Once the vision is established, the team should then develop its own step-by-step plan for how to get from where they are now, both as an individual and as a team, to the common vision. The plan must be simple with clear, measurable objectives and consider incentives related to the accomplishment of objectives. Use a disciplined approach to build these leaders, and hold regular coaching meetings for accountability and to adjust the action plan as needed to follow the vision. 

Along with establishing trust and a sense of being valued, your management team can be further motivated by financial rewards in exchange for performance. By setting up a long-term compensation program in the form of ownership, or ownership-like wealth accumulation, an owner can unleash the full energy and passion of the team matched to the achievement of the company goals. 

Owners frequently hesitate to share in the benefits of wealth accumulation associated with the company, asking why they should give up what they have worked so hard to achieve. 

Challenge this mentality that adding to one person’s slice of the pie requires redistribution from the owner—instead, focus on growing the pie together so everyone has a slice of a larger pie. Use today’s financial metrics as the baseline for future measurement and profit-sharing. The growth in key performance indicators (KPI) that enhance transferable value is the slice of the pie to be shared. 

Consider rewarding KPI growth in the following areas: 

  • EBITDA growth from the previous three-year average 
  • Increased available cash flow
  • Reduction of identified risks 
  • Management teams’ mentorship of their future successors
  • Execution of the strategic plan 

For an inside transfer to family, or an inside buyout to management, an owner may grant equity shares in exchange for performance. Or, if giving up control is a pain point, consider some form of synthetic equity—a long-term compensation program that builds wealth in the form of a future payout. This future payout, or deferred compensation, may best be triggered by key events that are beneficial to both the company and the individual.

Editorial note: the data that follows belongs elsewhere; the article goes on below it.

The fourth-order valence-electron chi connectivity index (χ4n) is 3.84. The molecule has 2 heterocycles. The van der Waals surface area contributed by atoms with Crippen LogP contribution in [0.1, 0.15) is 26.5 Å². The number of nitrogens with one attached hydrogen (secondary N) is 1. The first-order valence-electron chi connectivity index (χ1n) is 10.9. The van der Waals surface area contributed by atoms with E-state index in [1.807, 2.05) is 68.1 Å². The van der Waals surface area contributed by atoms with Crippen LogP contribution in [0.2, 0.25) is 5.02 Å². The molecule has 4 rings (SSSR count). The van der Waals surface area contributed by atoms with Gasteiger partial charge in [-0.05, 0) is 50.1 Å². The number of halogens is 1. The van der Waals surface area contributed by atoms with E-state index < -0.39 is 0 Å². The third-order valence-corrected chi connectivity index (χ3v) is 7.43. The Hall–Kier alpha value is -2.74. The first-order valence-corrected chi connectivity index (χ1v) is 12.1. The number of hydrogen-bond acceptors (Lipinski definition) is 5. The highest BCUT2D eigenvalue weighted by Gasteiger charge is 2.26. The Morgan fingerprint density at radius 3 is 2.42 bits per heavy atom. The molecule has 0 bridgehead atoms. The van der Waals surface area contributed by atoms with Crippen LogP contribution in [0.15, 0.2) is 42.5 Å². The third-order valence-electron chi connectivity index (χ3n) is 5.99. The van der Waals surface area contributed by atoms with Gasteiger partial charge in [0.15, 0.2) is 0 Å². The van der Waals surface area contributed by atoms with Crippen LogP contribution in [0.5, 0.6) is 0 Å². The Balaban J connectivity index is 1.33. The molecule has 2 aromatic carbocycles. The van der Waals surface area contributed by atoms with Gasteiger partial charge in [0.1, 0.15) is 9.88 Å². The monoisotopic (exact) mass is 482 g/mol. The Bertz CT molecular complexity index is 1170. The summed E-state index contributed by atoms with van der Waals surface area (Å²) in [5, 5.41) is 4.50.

Planning with the end in mind brings to light a number of considerations that may be foreign, uncomfortable, and even surprising to an owner who may only enter into an exit strategy once in a career. BKD’s team of professional advisors holistically considers business succession, the transaction event, personal tax considerations, and wealth planning. We guide our clients through the process from beginning to end and provide our experience and technical knowledge to help business owners develop appropriate goals, avoid pitfalls, and land gracefully. 

Read all the articles in this series:

For more information on this topic, watch the archived webinar Building a Confident Future with a Holistic Approach.

Reach out to your BKD Trusted Advisor™ or submit the Contact Us form below for more information.

FORVIS Private Client services may include investment advisory services provided by FORVIS Wealth Advisors, LLC, an SEC-registered investment adviser, and/or accounting, tax, and related solutions provided by FORVIS, LLP. The information in this presentation should not be considered investment advice to you, nor an offer to buy or sell any securities or financial instruments. The services, or investment strategies, mentioned in this presentation may not be available to, or suitable, for you. Consult a financial advisor or tax professional before implementing any investment, tax, or other strategy mentioned herein. The information herein is believed to be accurate as of the time it is presented and it may become inaccurate or outdated with the passage of time. Past performance does not guarantee future performance. All investments may lose money.